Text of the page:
SOCIAL UNREST Lower classes really struggling – genuine poverty Peter Zenger described a poor street urchin of NY in 1737 as “an object half starv’d with Cold, with Cloathes out at the Elbows, Knees through the Breeches…From the age of four to fourteen spend their Days on the Street…then they are out out as Apprentinces, perhaps fourm five, or six years old…” Bacon’s Rebellion was not just about not being protected against Native Americans, but against Governor Berkeley’s administration for: Unjust taxes Putting favorites in high positions Monopolizing the beaver trade Not protecting western farmers
FADING FAITH/ THE AWAKENER’S MESSAGE An overwhelming religious apathy swept the mainly protestant populace of the British colonies. Colonists began to see life as not just preparation for the afterlife; religion did not vanish, but its intensity began to wane. The Great Awakening emerged as a series of revivals within different religious sects. Revivalists such as Jonathan Edwards and George Whitfield delivered a message of religious redemption and encouraged rejection of over-educated and heartless clergy.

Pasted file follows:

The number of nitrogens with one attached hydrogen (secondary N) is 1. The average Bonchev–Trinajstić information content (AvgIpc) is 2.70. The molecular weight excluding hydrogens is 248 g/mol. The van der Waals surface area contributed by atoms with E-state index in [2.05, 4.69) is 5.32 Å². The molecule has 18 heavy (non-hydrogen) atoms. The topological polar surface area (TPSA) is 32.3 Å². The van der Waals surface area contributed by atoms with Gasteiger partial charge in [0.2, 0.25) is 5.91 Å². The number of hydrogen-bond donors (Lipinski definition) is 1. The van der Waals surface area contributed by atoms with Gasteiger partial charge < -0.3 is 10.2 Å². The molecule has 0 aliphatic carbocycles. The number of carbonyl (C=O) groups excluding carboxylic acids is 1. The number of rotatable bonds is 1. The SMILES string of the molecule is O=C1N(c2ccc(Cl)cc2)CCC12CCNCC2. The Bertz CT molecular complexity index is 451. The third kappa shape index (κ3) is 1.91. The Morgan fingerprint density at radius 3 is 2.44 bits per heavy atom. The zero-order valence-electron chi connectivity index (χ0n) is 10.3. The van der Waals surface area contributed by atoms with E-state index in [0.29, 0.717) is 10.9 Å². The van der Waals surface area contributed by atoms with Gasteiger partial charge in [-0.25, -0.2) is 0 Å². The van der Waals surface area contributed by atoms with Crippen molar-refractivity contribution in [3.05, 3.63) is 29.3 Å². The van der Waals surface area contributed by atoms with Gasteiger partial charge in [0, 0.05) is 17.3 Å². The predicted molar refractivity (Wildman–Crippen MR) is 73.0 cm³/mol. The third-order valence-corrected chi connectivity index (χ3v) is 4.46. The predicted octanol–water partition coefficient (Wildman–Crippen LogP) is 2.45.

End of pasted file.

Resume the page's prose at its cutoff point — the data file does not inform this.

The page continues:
REVIVALISM IN THE NORTH AND SOUTH Religious zeal in the North became worrisome to the wealthy elite as their position in society was questioned by the Awakeners. The South also saw a rejection of the assumed authority of the landed gentry as a ruling class; in both regions, religion became a mode for social reflection and change.
LEGACY OF THE AWAKENING A wide-spread framework of varying denominations that could exist harmoniously An emerging tradition of separation of church and state Legitimized religious and social diversity within local communities Fostered changes in political and moral views